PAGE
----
Regular sources in Juba, South Sudan’s capital, confirmed the killing of at least 15 adult elephant along one of the key migration routes between Unity and Warrap states in late January, even though details are only now emerging.
The incident dealt another blow to the dented reputation of the country which, following over two years of civil strife, has seen poaching increase multifold as little if anything was being done to prevent poaching.
Suggestions have been made that ivory found in transit in Uganda or being confiscated in Kenya after being smuggled in via Uganda, could have come from South Sudan as well as from Eastern Congo, where poaching too is rife. Proceeds are regularly used by armed militia groups to resupply themselves and, what can only be described as a broadly lawless part of Africa, continue to roam without serious efforts to contain them and wipe them out.
In late 2015 were findings published by conservation NGO’s that the endangered forest elephant species had been sighted in South Sudan, documented through camera traps set in forests. The upswing in poaching however suggests that, considering the collapse of the economy – several major East African companies have announced their withdrawal from South Sudan due to lack of foreign exchange – blood ivory remains a valuable commodity and until a recovery of the country is underway, little attention will probably be paid to the killing of wildlife when human lives continue to be wasted through the periodic upsurge in ethnic violence.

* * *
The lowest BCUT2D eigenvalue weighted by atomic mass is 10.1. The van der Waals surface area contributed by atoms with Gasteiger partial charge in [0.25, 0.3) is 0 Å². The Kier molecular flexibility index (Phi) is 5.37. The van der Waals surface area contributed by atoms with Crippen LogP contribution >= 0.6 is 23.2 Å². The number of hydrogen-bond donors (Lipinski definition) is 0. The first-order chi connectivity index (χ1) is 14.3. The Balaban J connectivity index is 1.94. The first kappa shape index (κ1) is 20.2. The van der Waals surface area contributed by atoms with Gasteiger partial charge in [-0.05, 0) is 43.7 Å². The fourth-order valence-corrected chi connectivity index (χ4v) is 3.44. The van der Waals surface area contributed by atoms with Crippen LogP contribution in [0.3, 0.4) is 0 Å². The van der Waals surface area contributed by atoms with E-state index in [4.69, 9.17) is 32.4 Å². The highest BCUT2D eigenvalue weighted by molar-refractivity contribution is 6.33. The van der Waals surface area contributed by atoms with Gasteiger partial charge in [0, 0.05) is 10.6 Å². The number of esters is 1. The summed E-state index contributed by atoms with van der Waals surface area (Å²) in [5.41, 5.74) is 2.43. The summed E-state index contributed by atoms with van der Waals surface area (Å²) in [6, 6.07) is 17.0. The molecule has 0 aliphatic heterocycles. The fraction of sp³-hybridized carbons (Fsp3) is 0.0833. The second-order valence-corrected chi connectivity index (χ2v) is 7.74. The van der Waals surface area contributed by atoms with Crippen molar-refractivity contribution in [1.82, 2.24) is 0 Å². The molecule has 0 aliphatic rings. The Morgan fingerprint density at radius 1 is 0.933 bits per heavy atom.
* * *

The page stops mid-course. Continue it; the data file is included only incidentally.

South Sudan’s elephant population is estimated to be in the 3 – 4.000 range though the Wildlife Conservation Society has suggested the number could be as low as 2.500.